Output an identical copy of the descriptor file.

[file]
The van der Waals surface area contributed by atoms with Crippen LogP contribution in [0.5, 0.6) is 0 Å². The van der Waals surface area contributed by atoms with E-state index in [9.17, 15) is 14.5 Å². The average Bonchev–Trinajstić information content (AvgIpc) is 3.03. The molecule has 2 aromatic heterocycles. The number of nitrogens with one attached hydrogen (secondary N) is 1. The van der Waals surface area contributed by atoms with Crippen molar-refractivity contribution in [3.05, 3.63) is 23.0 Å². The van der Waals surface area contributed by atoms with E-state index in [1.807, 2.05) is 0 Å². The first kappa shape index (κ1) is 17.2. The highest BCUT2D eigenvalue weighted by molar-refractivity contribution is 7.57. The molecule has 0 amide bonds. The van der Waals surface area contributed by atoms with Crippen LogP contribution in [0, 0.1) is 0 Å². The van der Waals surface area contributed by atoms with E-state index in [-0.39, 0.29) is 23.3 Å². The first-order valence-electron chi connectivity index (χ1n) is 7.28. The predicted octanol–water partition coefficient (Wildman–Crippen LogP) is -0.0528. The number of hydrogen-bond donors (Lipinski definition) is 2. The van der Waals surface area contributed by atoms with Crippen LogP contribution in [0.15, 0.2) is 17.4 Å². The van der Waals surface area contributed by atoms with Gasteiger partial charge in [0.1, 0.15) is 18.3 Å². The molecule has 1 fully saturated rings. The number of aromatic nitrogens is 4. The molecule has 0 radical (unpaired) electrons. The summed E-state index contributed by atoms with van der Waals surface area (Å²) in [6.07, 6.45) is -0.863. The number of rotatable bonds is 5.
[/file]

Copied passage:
The van der Waals surface area contributed by atoms with Crippen LogP contribution in [0.5, 0.6) is 0 Å². The van der Waals surface area contributed by atoms with E-state index in [9.17, 15) is 14.5 Å². The average Bonchev–Trinajstić information content (AvgIpc) is 3.03. The molecule has 2 aromatic heterocycles. The number of nitrogens with one attached hydrogen (secondary N) is 1. The van der Waals surface area contributed by atoms with Crippen molar-refractivity contribution in [3.05, 3.63) is 23.0 Å². The van der Waals surface area contributed by atoms with E-state index in [1.807, 2.05) is 0 Å². The first kappa shape index (κ1) is 17.2. The highest BCUT2D eigenvalue weighted by molar-refractivity contribution is 7.57. The molecule has 0 amide bonds. The van der Waals surface area contributed by atoms with Crippen LogP contribution in [0, 0.1) is 0 Å². The van der Waals surface area contributed by atoms with E-state index in [-0.39, 0.29) is 23.3 Å². The first-order valence-electron chi connectivity index (χ1n) is 7.28. The predicted octanol–water partition coefficient (Wildman–Crippen LogP) is -0.0528. The number of hydrogen-bond donors (Lipinski definition) is 2. The van der Waals surface area contributed by atoms with Crippen LogP contribution in [0.15, 0.2) is 17.4 Å². The van der Waals surface area contributed by atoms with Gasteiger partial charge in [0.1, 0.15) is 18.3 Å². The molecule has 1 fully saturated rings. The number of aromatic nitrogens is 4. The molecule has 0 radical (unpaired) electrons. The summed E-state index contributed by atoms with van der Waals surface area (Å²) in [6.07, 6.45) is -0.863. The number of rotatable bonds is 5.